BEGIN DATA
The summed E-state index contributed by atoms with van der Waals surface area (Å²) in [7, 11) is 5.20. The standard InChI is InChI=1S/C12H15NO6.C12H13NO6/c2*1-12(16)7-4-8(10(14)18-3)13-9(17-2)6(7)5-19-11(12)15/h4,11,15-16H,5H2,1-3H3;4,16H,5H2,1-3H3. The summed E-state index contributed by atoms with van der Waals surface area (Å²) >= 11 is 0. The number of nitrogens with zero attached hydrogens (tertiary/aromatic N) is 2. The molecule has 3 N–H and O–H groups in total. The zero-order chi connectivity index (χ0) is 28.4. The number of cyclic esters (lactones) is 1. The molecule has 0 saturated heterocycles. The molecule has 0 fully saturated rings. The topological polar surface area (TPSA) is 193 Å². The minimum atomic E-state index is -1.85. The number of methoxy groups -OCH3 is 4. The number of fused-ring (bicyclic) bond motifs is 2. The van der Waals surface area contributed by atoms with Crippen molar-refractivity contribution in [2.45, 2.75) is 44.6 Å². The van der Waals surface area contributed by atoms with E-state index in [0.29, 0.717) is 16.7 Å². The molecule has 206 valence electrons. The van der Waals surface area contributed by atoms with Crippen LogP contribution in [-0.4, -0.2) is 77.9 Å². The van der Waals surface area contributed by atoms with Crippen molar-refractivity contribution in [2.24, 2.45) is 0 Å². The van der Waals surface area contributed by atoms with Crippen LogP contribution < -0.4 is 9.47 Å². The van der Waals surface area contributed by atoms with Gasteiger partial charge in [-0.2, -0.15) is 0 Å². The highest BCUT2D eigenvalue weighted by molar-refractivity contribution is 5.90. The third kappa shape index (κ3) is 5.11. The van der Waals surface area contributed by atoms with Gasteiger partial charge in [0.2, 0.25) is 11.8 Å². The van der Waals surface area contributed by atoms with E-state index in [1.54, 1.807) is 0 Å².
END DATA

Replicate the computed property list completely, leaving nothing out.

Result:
The summed E-state index contributed by atoms with van der Waals surface area (Å²) in [7, 11) is 5.20. The standard InChI is InChI=1S/C12H15NO6.C12H13NO6/c2*1-12(16)7-4-8(10(14)18-3)13-9(17-2)6(7)5-19-11(12)15/h4,11,15-16H,5H2,1-3H3;4,16H,5H2,1-3H3. The summed E-state index contributed by atoms with van der Waals surface area (Å²) >= 11 is 0. The number of nitrogens with zero attached hydrogens (tertiary/aromatic N) is 2. The molecule has 3 N–H and O–H groups in total. The zero-order chi connectivity index (χ0) is 28.4. The number of cyclic esters (lactones) is 1. The molecule has 0 saturated heterocycles. The molecule has 0 fully saturated rings. The topological polar surface area (TPSA) is 193 Å². The minimum atomic E-state index is -1.85. The number of methoxy groups -OCH3 is 4. The number of fused-ring (bicyclic) bond motifs is 2. The van der Waals surface area contributed by atoms with Crippen molar-refractivity contribution in [2.45, 2.75) is 44.6 Å². The van der Waals surface area contributed by atoms with E-state index in [0.29, 0.717) is 16.7 Å². The molecule has 206 valence electrons. The van der Waals surface area contributed by atoms with Crippen LogP contribution in [-0.4, -0.2) is 77.9 Å². The van der Waals surface area contributed by atoms with Crippen molar-refractivity contribution in [2.24, 2.45) is 0 Å². The van der Waals surface area contributed by atoms with Crippen LogP contribution < -0.4 is 9.47 Å². The van der Waals surface area contributed by atoms with Gasteiger partial charge in [-0.2, -0.15) is 0 Å². The highest BCUT2D eigenvalue weighted by molar-refractivity contribution is 5.90. The third kappa shape index (κ3) is 5.11. The van der Waals surface area contributed by atoms with Gasteiger partial charge in [0.2, 0.25) is 11.8 Å². The van der Waals surface area contributed by atoms with E-state index in [1.54, 1.807) is 0 Å².